Lots of folks are dumping their two cents’ worth about Bill Maher recently. I don’t carry cash or coins anymore, but here are some of my thoughts on the recent “incident”.
Background: Friday night (June 2), Real Time host Maher used the phrase “house nigger” — referring to himself — after guest Ben Sasse (a U.S. Senator) invited him to “work in the fields with us” in Nebraska. Criticism was almost immediate, coming from several directions, and the defense flew in just as quickly. By Saturday, Maher had publicly apologized, saying: “I regret the word I used in the banter of a live moment. The word was offensive, and I regret saying it and am very sorry.”
* Maher’s fans (and detractors) cut across the political divide, which I suppose is one of the things that keeps his show on the air. One week he’s angering the right, and the next it’s the left. His fans excuse or ignore what they don’t like, and his detractors find him too abrasive, pompous, or — as with Friday’s show — careless.
* As for me, I’ve watched a couple of his shows, but never did like the “shouting match” format. Plus, I’ve never liked the ratings-bonanza that is “controversy for controversy’s sake” (same reason I rarely watch cable news). His documentary Religulous had some impact on me during my deconversion.
As for using the N-word Friday:
* Both the criticism and the defense of Maher were unsurprisingly predictable, but I found the “defense” less reasonable.
* “The First Amendment!” was one defense raised. Which is weird, because that’s about government censorship of speech/expression, which didn’t occur here. It was society at large that pushed back against Maher’s casual racial slur.
* “It was a joke!” came up quickly too — in fact that’s what Maher himself said on the show, immediately after uttering the contentious word. That’s also weird. I can think of many situations in which I self-censor my speech (visiting certain relatives, for example). In none of those situations do certain words suddenly become okay if I use them in a joke.
* “It’s okay because of the context”, others said. This is a more reasonable defense to me. The appropriateness of many words (and deeds) changes depending on context. The word “penis”, for example, is just fine in many contexts — including jokes — but I imagine certain consequences if I insisted on walking through the supermarket repeating “penis” aloud. However, I would argue that the N-word is in a different category; the situations in which it’s okay to use it are so rare and nuanced that it’s best if you avoid it altogether.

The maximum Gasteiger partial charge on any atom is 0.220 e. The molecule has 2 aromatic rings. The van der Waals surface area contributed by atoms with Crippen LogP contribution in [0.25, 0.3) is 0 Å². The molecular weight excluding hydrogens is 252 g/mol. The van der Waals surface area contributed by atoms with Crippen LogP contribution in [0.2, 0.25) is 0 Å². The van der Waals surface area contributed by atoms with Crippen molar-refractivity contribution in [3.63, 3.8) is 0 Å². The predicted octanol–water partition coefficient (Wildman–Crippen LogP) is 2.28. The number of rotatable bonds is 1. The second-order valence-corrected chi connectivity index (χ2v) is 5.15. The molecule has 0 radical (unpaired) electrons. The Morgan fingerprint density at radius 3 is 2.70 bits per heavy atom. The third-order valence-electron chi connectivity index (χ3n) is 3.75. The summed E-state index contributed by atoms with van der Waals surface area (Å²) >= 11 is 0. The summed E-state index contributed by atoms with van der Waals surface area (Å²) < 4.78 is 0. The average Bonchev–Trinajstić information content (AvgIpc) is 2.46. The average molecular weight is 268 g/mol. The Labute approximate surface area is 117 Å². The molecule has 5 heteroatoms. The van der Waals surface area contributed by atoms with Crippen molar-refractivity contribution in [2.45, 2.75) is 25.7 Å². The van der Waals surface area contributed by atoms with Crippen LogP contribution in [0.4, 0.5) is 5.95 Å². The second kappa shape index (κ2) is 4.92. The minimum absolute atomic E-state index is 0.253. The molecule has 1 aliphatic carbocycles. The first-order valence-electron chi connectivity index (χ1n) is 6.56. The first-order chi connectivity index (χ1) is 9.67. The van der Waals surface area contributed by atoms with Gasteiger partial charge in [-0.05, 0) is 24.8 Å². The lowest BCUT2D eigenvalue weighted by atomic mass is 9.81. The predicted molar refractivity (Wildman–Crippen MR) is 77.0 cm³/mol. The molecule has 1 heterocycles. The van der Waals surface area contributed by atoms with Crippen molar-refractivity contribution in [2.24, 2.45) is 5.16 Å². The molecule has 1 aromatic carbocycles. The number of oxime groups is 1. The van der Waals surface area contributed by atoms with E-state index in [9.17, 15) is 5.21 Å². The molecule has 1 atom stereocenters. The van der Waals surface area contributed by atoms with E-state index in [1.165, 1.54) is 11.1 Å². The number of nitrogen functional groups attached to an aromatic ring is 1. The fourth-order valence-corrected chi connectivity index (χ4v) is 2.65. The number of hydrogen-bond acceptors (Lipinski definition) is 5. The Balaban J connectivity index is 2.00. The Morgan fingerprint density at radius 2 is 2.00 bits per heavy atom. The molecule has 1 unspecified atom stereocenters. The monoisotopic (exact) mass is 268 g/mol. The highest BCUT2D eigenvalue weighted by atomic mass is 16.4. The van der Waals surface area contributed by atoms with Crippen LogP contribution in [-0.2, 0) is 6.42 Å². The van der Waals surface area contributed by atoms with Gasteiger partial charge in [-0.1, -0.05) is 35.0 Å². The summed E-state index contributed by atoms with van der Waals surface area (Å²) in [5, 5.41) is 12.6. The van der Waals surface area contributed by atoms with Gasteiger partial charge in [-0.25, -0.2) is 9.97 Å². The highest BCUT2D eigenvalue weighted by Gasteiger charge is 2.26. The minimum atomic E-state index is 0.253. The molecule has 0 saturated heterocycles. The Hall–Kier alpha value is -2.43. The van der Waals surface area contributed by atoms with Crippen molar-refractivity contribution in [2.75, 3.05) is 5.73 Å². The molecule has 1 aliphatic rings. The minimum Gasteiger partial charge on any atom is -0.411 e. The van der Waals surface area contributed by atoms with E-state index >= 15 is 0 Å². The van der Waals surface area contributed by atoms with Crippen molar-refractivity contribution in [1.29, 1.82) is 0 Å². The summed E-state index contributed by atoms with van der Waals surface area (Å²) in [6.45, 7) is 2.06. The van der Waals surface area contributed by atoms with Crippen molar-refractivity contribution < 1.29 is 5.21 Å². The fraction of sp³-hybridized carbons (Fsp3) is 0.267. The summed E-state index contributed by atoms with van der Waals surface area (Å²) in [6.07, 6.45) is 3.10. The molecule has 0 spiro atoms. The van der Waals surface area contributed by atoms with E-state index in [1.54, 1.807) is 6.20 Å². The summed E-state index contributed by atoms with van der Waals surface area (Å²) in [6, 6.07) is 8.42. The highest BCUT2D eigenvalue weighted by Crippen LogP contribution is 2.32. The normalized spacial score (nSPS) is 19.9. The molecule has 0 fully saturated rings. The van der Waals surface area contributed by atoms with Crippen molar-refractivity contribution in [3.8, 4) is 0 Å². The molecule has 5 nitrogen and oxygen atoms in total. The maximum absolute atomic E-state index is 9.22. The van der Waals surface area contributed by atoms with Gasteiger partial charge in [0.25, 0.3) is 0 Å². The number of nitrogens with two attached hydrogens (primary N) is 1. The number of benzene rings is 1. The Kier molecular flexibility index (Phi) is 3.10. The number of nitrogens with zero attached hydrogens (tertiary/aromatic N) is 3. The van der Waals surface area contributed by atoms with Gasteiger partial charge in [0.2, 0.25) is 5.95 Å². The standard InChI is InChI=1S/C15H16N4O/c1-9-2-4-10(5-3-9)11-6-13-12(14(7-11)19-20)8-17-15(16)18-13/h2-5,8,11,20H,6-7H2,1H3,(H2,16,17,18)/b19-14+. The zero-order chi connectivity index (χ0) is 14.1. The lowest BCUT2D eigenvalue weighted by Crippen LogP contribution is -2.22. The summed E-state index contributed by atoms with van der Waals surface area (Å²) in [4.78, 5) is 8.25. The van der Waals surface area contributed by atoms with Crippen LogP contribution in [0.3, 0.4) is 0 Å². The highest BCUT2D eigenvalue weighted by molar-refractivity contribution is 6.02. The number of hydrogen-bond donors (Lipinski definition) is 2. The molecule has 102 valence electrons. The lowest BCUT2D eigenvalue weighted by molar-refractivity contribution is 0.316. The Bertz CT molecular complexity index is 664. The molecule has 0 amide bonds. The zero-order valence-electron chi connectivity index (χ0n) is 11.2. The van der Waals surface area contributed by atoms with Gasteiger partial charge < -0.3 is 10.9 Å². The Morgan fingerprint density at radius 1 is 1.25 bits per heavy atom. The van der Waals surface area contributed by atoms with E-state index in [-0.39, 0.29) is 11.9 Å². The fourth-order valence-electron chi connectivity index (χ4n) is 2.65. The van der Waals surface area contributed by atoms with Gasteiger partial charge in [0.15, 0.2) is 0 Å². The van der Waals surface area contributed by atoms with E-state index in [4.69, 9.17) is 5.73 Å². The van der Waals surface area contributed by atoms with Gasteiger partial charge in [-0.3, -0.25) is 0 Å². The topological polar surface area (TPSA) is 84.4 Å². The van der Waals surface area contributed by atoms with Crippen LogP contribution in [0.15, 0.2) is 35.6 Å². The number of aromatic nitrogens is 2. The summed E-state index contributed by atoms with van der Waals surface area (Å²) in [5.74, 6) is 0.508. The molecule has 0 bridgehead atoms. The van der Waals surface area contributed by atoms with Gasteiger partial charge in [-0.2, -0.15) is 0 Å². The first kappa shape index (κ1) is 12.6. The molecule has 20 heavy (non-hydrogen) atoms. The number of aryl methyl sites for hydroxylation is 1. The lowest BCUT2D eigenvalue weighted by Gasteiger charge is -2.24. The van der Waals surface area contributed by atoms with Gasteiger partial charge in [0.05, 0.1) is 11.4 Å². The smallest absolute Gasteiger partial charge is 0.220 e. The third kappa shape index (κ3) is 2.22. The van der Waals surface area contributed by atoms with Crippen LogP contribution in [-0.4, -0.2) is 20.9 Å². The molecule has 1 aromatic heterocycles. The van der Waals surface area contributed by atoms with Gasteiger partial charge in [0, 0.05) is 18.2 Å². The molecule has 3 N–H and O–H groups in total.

* “It’s okay because black people say it” was the most predictable thing I heard in Maher’s defense. As a lifelong white person, I’ve heard this every single time there’s a discussion of the N-word. I don’t know the best response to it. But I do know that I never excuse my behavior by pointing out that other people do it; that’s a child’s defense. Police officers likely get tired of hearing it too (“Everyone else was speeding too!”) Personally, I’d like to never hear the word again, from anyone, but I don’t get to decide what other people say.
* I give Maher points for apologizing quickly and publicly, and for using genuine apology phrasing.
* I’m a big believer that words themselves aren’t “bad”. Words are collections of sounds, meant to convey meaning. I’d like people to choose the words that best convey the intended message, and I struggle daily to choose better words. If “Fuck!” best expresses what you’re trying to say to me, by all means, use that word. It’s what’s behind each word that’s important to me, not the collection of consonants and vowels. For example, “rape” is — to me — a much worse word than, say, “shit”. Shit is something each of us does, some more often than others. It’s as natural and common as can be. Rape, on the other hand, is something we could all stand less of. And what’s behind the N-word is something else we could all do without.
In other words, Maher should have known better. He’s a grown-up, and public speaking has been his trade for a long time. Like the rest of us, he remembers when Michael Richards’ career came crashing down for using the same word in a comedy routine. In fact, I’m sure he can name more of these incidents than I can. By now, he should have very carefully excised the word from his vocabulary.